Sunday, July 24, 2011

How to Find Your Unique Voice as an Artist – Part I

     written by Tien Frogget

In this day and age where it seems like there are more talented artists than ever, artists are frequently asking themselves, "how can I set my stuff apart from everyone else and be successful?”

It's not just enough to be good - you've got to find your own unique voice. The question is - how?

1.  Paint, Draw, or Create what interests you
This may seem obvious, but there are still a lot of people who go about this all the wrong way. They ask themselves, "What type of art has the most demand right now? What area will be the most lucrative?" And then they go out and try to fit themselves into that arena.

But you will never be as successful doing this as you could be by doing what interests you.

Why? Because you will enjoy it more. You will naturally create more beautiful work. You will be more creative and want to try new things. This is so important and yet most people don't even think twice about it. When you are passionate about what you do, it is a simple fact that your joy will propel you forward. You will not be dragging yourself out of bed, you will be leaping from the mattress full of excitement and enthusiasm, and that in turn will carry over into your work.

2.  Avoid the #1 Creativity Killer
Contrary to popular belief, reading more books and taking more classes does not always make you a better artist. Don't get me wrong; they can be incredibly helpful tools that help you learn and grow - to an extent. However, there is a point that most artists reach where studying and learning stops being helpful and becomes counterproductive. How do you know that you've reached that point?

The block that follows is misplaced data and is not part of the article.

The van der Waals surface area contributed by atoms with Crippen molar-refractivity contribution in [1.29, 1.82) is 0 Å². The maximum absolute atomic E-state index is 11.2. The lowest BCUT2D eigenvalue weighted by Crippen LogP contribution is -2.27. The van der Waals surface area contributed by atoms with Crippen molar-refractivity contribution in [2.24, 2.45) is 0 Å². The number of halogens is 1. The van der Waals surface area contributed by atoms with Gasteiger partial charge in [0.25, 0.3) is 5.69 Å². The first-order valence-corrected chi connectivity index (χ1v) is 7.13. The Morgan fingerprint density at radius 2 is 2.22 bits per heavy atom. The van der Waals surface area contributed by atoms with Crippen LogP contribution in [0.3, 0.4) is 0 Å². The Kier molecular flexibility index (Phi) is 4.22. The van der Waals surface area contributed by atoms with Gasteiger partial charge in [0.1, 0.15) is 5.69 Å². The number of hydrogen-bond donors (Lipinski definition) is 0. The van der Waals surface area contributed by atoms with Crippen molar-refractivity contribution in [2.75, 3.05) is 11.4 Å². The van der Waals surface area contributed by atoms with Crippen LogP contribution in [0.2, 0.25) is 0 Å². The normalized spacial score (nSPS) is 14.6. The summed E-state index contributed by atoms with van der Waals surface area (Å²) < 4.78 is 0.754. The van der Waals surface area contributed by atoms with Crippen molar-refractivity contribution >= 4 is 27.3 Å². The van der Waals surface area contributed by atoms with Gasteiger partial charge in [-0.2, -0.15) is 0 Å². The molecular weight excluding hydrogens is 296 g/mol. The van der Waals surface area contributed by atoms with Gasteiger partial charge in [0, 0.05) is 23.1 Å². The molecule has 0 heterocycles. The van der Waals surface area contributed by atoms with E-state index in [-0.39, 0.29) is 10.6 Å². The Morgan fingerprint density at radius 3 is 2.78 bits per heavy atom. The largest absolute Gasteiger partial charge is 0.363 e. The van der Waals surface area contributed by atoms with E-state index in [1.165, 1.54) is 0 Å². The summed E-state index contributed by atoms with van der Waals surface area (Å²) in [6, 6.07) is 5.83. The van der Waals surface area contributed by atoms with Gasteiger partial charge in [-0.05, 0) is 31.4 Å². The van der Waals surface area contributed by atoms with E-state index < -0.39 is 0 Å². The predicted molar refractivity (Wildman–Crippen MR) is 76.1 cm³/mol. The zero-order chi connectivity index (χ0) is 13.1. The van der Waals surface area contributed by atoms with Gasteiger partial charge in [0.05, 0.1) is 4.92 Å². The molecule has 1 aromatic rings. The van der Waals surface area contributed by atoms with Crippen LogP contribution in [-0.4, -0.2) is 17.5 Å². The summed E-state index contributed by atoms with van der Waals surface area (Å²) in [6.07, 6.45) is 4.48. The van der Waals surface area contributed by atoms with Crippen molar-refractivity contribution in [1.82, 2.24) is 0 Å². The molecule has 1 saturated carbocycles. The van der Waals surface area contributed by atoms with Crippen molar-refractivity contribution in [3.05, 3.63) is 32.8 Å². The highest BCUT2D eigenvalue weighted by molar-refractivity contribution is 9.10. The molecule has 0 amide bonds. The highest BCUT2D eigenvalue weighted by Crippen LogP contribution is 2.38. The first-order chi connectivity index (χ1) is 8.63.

When you find yourself critiquing and criticizing your work more than you are simply enjoying it.

You might be thinking, "Now wait a minute. Hold on. Critiquing helps me to get better! That's how I learn. I see what worked, what didn't, and I can correct and improve."

Yes, in an ideal world. And usually this works in moderation. However, I've seen more artists shut themselves down long before they ever truly delved into their potential because of this #1 creativity-killer: perfectionism. They overanalyze all of the details of their art, attempting to make everything in each one of them just right.

Art is not supposed to be perfect. There are technical tools that we can use to improve our work, but they are only that: tools - not rules. Just like people, art is technically imperfect - and yet that's what makes it so beautiful. Each piece is an impression of a moment or feeling that can never be recreated. And only you, from your unique viewpoint, have the ability to create it.

If you create something and you like it, then what anyone else says doesn't matter. The "rules" are great to a certain extent, and then after that they start to hinder you.  Stop trying to make your art adhere to everyone else's rules, and they will begin to take on a whole new form.

The true "greats" in any field not only break the rules, but reinvent them.

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